The city of Shreveport, La., has been a landmark for water treatment facilities for more than 100 years. Construction on the McNeill Street Pumping Station, which ran on steam-driven pumps, began in 1887.
Major additions were undertaken from 1899 to 1921 and the plant continued to operate until 1994. The McNeill Plant is typical of waterworks from the early 1900s that were once common throughout the U.S. Not only is the steam-powered machinery dated from the late 1800s still intact in its original historic location, but the two Worthington pumps are still operational, thanks to meticulous care and maintenance.
When the Thomas L. Amiss Water Treatment Plant, built in 1929, needed updating, the city of Shreveport decided to keep the beautiful historic building while providing the control center with the latest technology.
Today, the T.L. Amiss Plant provides 90 million gal of safe drinking water to more than 70,000 Shreveport residents. A CitectSCADA system is used to monitor the level indicators, flowmeters and historical trends of a distribution system consisting of 1,049 miles of water mains, 11,400 water main valves and 6,100 fire hydrants.
Shreveport also operates two wastewater treatment plants: the Lucas Wastewater Treatment Plant and the North Regional Wastewater Treatment Plant. This system contains of 1,027 miles of sewer mains, 104 sewer lift stations and two equalization basins.
The Lucas Wastewater Treatment Plant is a “secondary” treatment plant utilizing biological activated sludge treatment and final clarification. The plant is designed to remove up to 90% of the pollutants contained in the raw wastewater received at the inlet to the plant.
Shreveport needed to upgrade its Supervisory Control & Data Acquisition (SCADA) system, used to monitor and control the collection, treatment and distribution of water and wastewater. Like many cities, Shreveport was faced with difficulties common to the water/wastewater treatment industry. The city was using multiple plant and remote terminal unit (RTU) controllers, many of which were nonfunctional or obsolete. In addition, the existing RTUs were supplied by a defunct company, which made obtaining upgrades and support impossible.
The different SCADA platforms at each plant created maintenance difficulties as well. Each plant was isolated with no ability to exchange data between them.
The various communication protocols and hardware configurations created intermittent connectivity problems and system lockups within the plants. Long communication delays and slow network response made it difficult for operators to detect equipment failures.
Citect Platinum Integrator and Edison Automation, in close partnership with Citect Professional Services, were initially awarded a contract with the city to install the SCADA system at the T.L. Amiss Water Treatment Plant to monitor and control the water treatment process, the water distribution system, and the wastewater collection system.
As a result of the project’s success, the T.L. Amiss Water Treatment Plant became a prototype for defining the control system infrastructure standards for future upgrades at other plants. The SCADA system was then expanded to both the Lucas Wastewater Plant and North Regional Wastewater Plant to complete the citywide system.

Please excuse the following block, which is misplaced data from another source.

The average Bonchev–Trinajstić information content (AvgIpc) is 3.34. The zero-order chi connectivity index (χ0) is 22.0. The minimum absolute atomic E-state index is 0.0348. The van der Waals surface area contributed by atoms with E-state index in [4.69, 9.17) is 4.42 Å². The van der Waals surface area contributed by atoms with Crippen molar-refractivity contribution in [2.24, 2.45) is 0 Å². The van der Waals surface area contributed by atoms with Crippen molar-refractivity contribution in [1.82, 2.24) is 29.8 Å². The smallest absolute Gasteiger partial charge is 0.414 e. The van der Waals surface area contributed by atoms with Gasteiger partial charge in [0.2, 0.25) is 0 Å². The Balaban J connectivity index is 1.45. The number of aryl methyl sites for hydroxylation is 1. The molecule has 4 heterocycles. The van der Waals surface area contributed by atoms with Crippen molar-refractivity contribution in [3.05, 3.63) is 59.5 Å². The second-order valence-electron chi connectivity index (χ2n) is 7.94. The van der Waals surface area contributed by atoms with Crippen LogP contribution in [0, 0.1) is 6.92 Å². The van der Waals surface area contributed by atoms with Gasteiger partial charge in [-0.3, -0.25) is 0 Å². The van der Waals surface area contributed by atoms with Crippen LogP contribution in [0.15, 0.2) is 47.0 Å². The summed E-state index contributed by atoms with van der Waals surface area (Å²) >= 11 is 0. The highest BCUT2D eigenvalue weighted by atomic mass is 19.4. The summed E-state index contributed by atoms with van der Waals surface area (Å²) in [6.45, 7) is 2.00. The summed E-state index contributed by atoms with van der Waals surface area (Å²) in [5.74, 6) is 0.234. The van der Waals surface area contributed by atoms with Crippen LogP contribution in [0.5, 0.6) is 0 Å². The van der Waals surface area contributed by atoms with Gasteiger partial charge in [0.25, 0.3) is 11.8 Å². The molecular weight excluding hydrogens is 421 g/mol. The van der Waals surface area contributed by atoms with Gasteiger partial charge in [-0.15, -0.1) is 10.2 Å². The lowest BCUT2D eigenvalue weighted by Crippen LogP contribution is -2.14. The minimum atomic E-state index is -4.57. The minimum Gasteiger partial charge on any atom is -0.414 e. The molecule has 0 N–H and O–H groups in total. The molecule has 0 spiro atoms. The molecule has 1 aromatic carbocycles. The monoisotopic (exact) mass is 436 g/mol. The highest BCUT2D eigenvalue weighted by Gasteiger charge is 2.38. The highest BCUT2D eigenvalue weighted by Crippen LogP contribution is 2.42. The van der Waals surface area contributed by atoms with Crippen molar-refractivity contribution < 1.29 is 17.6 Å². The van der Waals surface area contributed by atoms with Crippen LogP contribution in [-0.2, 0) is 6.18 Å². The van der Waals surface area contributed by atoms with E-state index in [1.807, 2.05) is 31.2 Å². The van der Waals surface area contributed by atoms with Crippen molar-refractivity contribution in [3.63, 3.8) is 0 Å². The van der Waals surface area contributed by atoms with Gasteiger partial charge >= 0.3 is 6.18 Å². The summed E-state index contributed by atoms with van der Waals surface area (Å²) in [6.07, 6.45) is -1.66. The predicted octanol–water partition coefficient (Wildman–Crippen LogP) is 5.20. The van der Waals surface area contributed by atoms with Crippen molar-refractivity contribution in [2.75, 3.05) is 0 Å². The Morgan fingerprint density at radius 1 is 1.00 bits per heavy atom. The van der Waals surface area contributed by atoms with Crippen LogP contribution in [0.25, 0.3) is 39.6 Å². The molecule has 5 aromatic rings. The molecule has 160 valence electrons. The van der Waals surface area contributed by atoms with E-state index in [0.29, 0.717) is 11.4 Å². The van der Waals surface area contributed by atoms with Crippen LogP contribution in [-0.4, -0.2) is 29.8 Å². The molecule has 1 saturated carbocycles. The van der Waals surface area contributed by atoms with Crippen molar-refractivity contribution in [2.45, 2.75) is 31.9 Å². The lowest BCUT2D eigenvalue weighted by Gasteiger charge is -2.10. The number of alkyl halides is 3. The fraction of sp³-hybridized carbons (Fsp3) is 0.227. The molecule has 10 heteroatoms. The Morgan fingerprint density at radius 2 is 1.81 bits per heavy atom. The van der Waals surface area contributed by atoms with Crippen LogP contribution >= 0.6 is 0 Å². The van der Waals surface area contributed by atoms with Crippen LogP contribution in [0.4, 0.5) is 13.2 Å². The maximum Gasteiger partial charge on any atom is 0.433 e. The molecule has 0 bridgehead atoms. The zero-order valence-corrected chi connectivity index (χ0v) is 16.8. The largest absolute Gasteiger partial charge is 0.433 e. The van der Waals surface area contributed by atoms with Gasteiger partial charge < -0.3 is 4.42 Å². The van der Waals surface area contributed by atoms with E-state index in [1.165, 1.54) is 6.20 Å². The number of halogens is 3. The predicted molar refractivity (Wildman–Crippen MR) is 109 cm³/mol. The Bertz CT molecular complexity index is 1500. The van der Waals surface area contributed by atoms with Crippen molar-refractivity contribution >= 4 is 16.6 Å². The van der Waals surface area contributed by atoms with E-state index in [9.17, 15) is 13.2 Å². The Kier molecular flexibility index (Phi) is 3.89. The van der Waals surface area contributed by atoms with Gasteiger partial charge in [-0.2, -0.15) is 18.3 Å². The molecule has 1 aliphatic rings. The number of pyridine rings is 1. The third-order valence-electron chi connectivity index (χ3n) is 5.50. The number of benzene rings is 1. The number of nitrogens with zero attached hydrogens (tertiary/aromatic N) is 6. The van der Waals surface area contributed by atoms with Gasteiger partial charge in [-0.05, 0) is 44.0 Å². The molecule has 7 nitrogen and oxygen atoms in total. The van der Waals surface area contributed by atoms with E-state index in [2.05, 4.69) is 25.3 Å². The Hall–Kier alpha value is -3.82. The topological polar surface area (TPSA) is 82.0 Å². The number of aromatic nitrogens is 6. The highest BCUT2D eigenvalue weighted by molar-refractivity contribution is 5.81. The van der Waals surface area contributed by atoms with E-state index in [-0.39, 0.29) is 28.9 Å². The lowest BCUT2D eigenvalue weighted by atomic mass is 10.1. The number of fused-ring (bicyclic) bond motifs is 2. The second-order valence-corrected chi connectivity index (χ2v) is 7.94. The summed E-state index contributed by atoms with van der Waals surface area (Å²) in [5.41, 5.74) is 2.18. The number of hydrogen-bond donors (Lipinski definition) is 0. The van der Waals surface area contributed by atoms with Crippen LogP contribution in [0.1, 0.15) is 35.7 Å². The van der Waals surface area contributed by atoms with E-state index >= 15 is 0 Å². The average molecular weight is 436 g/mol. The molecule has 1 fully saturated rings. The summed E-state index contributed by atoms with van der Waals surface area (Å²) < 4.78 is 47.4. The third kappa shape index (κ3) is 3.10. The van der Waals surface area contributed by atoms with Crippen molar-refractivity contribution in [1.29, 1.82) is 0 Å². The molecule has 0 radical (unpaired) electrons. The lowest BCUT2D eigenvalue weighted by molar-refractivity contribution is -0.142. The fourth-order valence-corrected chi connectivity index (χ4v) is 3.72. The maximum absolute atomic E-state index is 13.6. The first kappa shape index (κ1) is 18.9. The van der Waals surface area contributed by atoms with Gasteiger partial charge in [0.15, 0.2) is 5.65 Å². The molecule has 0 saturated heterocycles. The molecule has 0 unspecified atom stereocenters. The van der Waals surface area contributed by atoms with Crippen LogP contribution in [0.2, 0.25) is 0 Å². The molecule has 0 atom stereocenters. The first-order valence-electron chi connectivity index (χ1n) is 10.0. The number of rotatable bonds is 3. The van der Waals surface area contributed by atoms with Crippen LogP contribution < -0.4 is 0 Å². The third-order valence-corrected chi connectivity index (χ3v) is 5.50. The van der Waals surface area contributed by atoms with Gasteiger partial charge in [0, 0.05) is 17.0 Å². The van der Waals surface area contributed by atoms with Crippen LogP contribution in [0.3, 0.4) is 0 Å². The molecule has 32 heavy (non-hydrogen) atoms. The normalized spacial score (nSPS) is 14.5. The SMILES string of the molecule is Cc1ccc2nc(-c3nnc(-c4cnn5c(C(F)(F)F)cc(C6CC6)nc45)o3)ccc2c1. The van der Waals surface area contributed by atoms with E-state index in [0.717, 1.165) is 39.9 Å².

Each plant required a user-friendly, reliable SCADA system with fast response times, consistent color schemes and well-documented design standards. The long-range goal was to establish the same technical guidelines and specifications by standardizing on a SCADA platform, enabling the plants and remote sites to function as a single, consolidated system. Built on an open architecture, the system would also easily permit future improvements in control and data management.
One of the largest issues facing Shreveport was the high number of disparate systems. Remedying this problem was easy and inexpensive because all the drivers needed were already included in the SCADA package.
Reliability was also an important concern. System failure would result in inaccurate information and large overtime costs. The new system has redundant servers that act as immediate back-ups in case of a failure. Each of the four subsystems also has fully redundant servers to ensure reliability and maximize on-stream time. A separate set of servers maintains the communications to the collection system RTUs.
Prior to implementing the system, users had to either visit each site or access remote sites one at a time over the network. This made monitoring all the sites very time-consuming and expensive. Furthermore, it might take long periods of time to detect a problem at one of the various sites.
By standardizing on a CitectSCADA platform for all its operations, users have the same look and feel wherever they log into the system.
Security is a top priority at Shreveport, though monitoring and controlling remote equipment and resources can be an expensive and challenging undertaking. Access control and intrusion detection were simplified by coordinating security devices with the SCADA system. Inexpensive IP-based web cameras at all sites that provide video frames of remote locations are easily linked to the SCADA system. Their photos are easily and rapidly transmitted across the network, allowing operators to monitor all the sites from a single location.
Kody Salem is utilities and public infrastructure manager of business development for Edison Automation. He can be reached at 615/256-2522 or by e-mail at firstname.lastname@example.org.